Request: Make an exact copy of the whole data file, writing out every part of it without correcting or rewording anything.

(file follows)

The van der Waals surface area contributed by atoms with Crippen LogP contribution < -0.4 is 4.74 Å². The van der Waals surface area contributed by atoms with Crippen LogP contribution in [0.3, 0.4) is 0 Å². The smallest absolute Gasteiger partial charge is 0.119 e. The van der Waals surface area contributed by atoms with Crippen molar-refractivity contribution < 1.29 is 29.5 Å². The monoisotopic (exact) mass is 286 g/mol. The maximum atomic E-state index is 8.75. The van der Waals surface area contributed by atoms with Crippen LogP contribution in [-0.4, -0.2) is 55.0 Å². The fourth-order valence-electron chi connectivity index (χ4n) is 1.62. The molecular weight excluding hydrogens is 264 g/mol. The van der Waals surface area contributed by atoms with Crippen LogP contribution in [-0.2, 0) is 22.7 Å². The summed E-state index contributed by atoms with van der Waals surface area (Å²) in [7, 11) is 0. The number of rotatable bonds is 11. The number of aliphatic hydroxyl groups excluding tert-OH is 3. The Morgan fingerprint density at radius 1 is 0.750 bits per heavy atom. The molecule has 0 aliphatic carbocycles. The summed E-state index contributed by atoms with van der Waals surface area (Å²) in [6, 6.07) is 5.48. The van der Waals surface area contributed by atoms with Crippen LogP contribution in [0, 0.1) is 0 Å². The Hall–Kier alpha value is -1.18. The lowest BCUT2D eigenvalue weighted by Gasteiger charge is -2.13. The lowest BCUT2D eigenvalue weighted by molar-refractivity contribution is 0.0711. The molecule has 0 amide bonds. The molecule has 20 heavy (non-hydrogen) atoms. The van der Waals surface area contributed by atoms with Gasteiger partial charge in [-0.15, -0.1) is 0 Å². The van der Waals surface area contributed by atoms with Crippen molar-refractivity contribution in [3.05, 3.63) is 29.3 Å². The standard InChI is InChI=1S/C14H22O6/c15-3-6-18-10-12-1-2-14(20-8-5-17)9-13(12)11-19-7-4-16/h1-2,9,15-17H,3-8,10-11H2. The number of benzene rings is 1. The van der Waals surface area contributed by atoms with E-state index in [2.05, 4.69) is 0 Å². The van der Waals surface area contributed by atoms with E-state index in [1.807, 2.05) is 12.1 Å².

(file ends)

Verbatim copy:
The van der Waals surface area contributed by atoms with Crippen LogP contribution < -0.4 is 4.74 Å². The van der Waals surface area contributed by atoms with Crippen LogP contribution in [0.3, 0.4) is 0 Å². The smallest absolute Gasteiger partial charge is 0.119 e. The van der Waals surface area contributed by atoms with Crippen molar-refractivity contribution < 1.29 is 29.5 Å². The monoisotopic (exact) mass is 286 g/mol. The maximum atomic E-state index is 8.75. The van der Waals surface area contributed by atoms with Crippen LogP contribution in [-0.4, -0.2) is 55.0 Å². The fourth-order valence-electron chi connectivity index (χ4n) is 1.62. The molecular weight excluding hydrogens is 264 g/mol. The van der Waals surface area contributed by atoms with Crippen LogP contribution in [-0.2, 0) is 22.7 Å². The summed E-state index contributed by atoms with van der Waals surface area (Å²) in [7, 11) is 0. The number of rotatable bonds is 11. The number of aliphatic hydroxyl groups excluding tert-OH is 3. The Morgan fingerprint density at radius 1 is 0.750 bits per heavy atom. The molecule has 0 aliphatic carbocycles. The summed E-state index contributed by atoms with van der Waals surface area (Å²) in [6, 6.07) is 5.48. The van der Waals surface area contributed by atoms with Crippen LogP contribution in [0, 0.1) is 0 Å². The Hall–Kier alpha value is -1.18. The lowest BCUT2D eigenvalue weighted by Gasteiger charge is -2.13. The lowest BCUT2D eigenvalue weighted by molar-refractivity contribution is 0.0711. The molecule has 0 amide bonds. The molecule has 20 heavy (non-hydrogen) atoms. The van der Waals surface area contributed by atoms with Gasteiger partial charge in [-0.15, -0.1) is 0 Å². The van der Waals surface area contributed by atoms with Crippen molar-refractivity contribution in [3.05, 3.63) is 29.3 Å². The standard InChI is InChI=1S/C14H22O6/c15-3-6-18-10-12-1-2-14(20-8-5-17)9-13(12)11-19-7-4-16/h1-2,9,15-17H,3-8,10-11H2. The number of benzene rings is 1. The van der Waals surface area contributed by atoms with E-state index in [2.05, 4.69) is 0 Å². The van der Waals surface area contributed by atoms with E-state index in [1.807, 2.05) is 12.1 Å².